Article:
• Stephen Olmon

7 Is Meaningless

On a scale from 1-10, how is work going?

On a scale from 1-10, how satisfied are you with your income?

On a scale from 1-10, how much do your children respect you?

On a scale from 1-10, how bored are you right now?

On a scale from 1-10, how meaningless are questions like this?

Not 7. Ever.

I was first introduced to this idea when reading Tribe of Mentors by Tim Ferriss. This has profoundly changed the way I go about rating or evaluating anything - it demands honesty.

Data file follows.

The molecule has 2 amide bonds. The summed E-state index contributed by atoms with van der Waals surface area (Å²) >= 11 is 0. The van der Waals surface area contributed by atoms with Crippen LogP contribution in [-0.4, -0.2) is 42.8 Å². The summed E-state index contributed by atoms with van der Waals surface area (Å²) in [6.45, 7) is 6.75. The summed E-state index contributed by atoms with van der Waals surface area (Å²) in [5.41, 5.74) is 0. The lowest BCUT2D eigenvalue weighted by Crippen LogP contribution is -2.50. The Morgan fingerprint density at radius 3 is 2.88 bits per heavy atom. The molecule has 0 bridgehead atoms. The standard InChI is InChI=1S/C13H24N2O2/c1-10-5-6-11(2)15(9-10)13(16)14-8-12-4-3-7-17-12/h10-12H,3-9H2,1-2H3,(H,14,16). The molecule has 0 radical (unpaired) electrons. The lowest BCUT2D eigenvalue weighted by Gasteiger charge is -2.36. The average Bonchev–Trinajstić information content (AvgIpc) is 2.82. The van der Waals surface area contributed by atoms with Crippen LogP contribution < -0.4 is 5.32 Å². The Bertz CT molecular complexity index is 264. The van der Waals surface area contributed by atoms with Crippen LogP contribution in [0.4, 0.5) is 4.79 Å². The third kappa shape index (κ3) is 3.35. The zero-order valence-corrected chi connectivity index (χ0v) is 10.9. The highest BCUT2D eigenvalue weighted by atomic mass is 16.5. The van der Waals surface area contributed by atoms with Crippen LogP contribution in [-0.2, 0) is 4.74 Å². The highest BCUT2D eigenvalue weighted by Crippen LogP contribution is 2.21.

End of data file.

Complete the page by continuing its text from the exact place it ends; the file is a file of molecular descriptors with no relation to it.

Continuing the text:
Let's say you manage several employees, and it's time for their annual review. The standardized process requires you to rate John Doe on a scale from 1-10 on may things. John is a good employee, but he's not great. He has "room for improvement", but you can rely on him most of the time. He's not average, but he's not stellar. He's a 7.

No, he's not. You are cheating yourself of the truth.

John, in this context, likely should land in the 1-6 category. We already know who our 8-10 employees are - it's clear. Let's be honest. When we eliminate "7" as an option, we gain significant clarity.

Stop being so nice, and start being ruthlessly honest.